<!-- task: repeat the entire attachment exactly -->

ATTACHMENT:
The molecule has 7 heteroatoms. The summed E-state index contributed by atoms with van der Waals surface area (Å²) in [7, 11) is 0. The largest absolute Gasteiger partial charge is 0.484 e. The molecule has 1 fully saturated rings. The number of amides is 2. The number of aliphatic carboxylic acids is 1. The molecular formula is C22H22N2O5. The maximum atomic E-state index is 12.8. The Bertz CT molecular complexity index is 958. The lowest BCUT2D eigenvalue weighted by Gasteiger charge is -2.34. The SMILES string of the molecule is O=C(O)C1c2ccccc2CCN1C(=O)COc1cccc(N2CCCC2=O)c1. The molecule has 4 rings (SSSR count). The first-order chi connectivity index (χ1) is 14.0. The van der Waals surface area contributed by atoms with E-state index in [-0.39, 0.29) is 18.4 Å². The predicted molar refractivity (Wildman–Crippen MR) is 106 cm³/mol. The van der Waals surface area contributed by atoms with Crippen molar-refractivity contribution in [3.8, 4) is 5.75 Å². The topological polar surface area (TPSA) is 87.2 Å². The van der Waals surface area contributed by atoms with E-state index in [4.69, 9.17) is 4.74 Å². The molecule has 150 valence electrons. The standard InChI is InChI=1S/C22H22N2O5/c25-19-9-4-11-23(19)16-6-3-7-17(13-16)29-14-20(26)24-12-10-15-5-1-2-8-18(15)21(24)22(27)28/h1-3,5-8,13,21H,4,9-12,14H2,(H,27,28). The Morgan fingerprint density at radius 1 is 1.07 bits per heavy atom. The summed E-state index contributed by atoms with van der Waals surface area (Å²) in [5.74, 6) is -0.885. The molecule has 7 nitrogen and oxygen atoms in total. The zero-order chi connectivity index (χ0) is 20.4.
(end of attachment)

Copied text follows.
The molecule has 7 heteroatoms. The summed E-state index contributed by atoms with van der Waals surface area (Å²) in [7, 11) is 0. The largest absolute Gasteiger partial charge is 0.484 e. The molecule has 1 fully saturated rings. The number of amides is 2. The number of aliphatic carboxylic acids is 1. The molecular formula is C22H22N2O5. The maximum atomic E-state index is 12.8. The Bertz CT molecular complexity index is 958. The lowest BCUT2D eigenvalue weighted by Gasteiger charge is -2.34. The SMILES string of the molecule is O=C(O)C1c2ccccc2CCN1C(=O)COc1cccc(N2CCCC2=O)c1. The molecule has 4 rings (SSSR count). The first-order chi connectivity index (χ1) is 14.0. The van der Waals surface area contributed by atoms with E-state index in [-0.39, 0.29) is 18.4 Å². The predicted molar refractivity (Wildman–Crippen MR) is 106 cm³/mol. The van der Waals surface area contributed by atoms with Crippen molar-refractivity contribution in [3.8, 4) is 5.75 Å². The topological polar surface area (TPSA) is 87.2 Å². The van der Waals surface area contributed by atoms with E-state index in [4.69, 9.17) is 4.74 Å². The molecule has 150 valence electrons. The standard InChI is InChI=1S/C22H22N2O5/c25-19-9-4-11-23(19)16-6-3-7-17(13-16)29-14-20(26)24-12-10-15-5-1-2-8-18(15)21(24)22(27)28/h1-3,5-8,13,21H,4,9-12,14H2,(H,27,28). The Morgan fingerprint density at radius 1 is 1.07 bits per heavy atom. The summed E-state index contributed by atoms with van der Waals surface area (Å²) in [5.74, 6) is -0.885. The molecule has 7 nitrogen and oxygen atoms in total. The zero-order chi connectivity index (χ0) is 20.4.